One challenge for industry players, however, is how to keep prices competitive and offer high quality products at the same time, as there exists a general notion that price is still king when it comes to HVAC product selection. Moreover, it has been widely observed that product efficiency and reliability are only considered for select quality projects.

Choudhury agrees to this view when he says, “A recent interest in green HVACR systems has focused [market] attention on a number of HVACR system strategies that are seen to support the intents and expectations of green design, though very less attention [has been given] on equipment selection and product efficiency.” He sounds a warning that in such a high supply-demand market, project specification should not be compromised with an alternative specification.

Industry experts concur with Choudhury, as they observe that cutting corners in a project can have a huge impact on the total energy usage in buildings. In addition, undercutting can potentially lead to an unhealthy market competition and to the proliferation of substandard products, believe industry players. With very little price headroom, they find it challenging to develop and innovate their air-moving equipment.

Limited knowledge and awareness:
Despite the fact that the concept of sustainability has moved into the collective psyche of the HVAC industry, there is still a pressing need to create awareness and educate stakeholders regarding sustainable products and practices, say industry players. Choudhury seconds this while speaking in the context of Indoor Air Quality: “There is a need to increase understanding [of the market] about the methods of controlling indoor air contaminants. The MEP consultants, in particular, should incorporate these specifications into their designs.” Aslam supports this view, and says that the lack of knowledge and understanding in the market regarding the relationship between cost and return, for instance with respect to the improvement of IEQ, is a key concern in the air-moving equipment sector.

Industry players point out that basic norms are disregarded, product manuals are not studied and compromises are made in the installation process. For instance, improper fan selection, which not only leads to an overuse of energy but could also cause severe damage to the ductwork, could, in the long run, be attributed to the observed deficiency in good and recommended installation practices. Industry players, therefore, warn that designs that have a negative effect on energy usage due to unnecessarily high static pressure requirements, and lack of timely maintenance could have an adverse effect on both energy cost and the environment.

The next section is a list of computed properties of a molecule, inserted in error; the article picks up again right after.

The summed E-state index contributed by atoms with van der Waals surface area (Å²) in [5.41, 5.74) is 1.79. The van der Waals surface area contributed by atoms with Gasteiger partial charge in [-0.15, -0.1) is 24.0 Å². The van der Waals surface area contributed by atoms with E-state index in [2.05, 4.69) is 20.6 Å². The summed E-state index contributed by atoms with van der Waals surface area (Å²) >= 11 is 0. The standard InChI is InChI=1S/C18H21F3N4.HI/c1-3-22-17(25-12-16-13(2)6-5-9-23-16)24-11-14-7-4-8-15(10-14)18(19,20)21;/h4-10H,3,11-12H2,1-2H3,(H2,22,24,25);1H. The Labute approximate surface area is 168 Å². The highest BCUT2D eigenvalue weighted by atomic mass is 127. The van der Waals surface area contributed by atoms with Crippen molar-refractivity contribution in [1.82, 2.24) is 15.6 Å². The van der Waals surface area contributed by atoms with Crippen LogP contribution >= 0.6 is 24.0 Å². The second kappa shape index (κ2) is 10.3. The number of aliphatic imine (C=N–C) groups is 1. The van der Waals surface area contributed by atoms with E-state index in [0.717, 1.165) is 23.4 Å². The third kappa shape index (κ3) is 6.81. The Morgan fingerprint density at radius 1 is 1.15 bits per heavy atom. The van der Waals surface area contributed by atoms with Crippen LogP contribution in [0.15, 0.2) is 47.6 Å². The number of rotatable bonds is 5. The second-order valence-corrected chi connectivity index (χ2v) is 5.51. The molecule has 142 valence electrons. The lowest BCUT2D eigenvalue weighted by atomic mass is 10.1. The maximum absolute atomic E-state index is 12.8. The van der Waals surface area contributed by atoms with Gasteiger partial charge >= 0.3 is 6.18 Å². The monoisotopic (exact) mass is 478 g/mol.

The value of maintenance

In order to ensure that air-moving equipment contributes to occupant comfort and maintains its energy performance, Choudhury advices advocating regular maintenance practices and continuous commissioning. “Performance measurements should be done monthly or at least quarterly to provide operators with enough data to tell when systems are beginning to perform poorly,” he says, and adds that many building automation systems are already capable of providing hourly data on temperature humidity and energy use through BMS or local control systems.

“Maintenance is an absolute necessity and is inevitable for any HVAC product to ensure good IEQ,” says Aslam, but he sounds a warning that maintenance is too often neglected. “This leads to consequent issues, like leakage and pressure build-ups through dirty filters, among others, which may result in poor IEQ.”

Conclusion

Though the regional HVAC market has shown some signs of maturity in recent years, industry players acknowledge the fact that the market has yet to fully shift its priority from acquisition cost to equipment efficiency and quality. The challenge, say the players, is not only limited to educating the end-users on the benefits of high quality products, but some contractors and designers should also be oriented on installation and maintenance of best practices, and on the adverse effects of erroneous product specification and selection. In the interest of introducing sustainable systems and practices to the market, air-moving equipment manufacturers aim to strike a balance between offering an innovative product and encouraging the market to look beyond the price tag.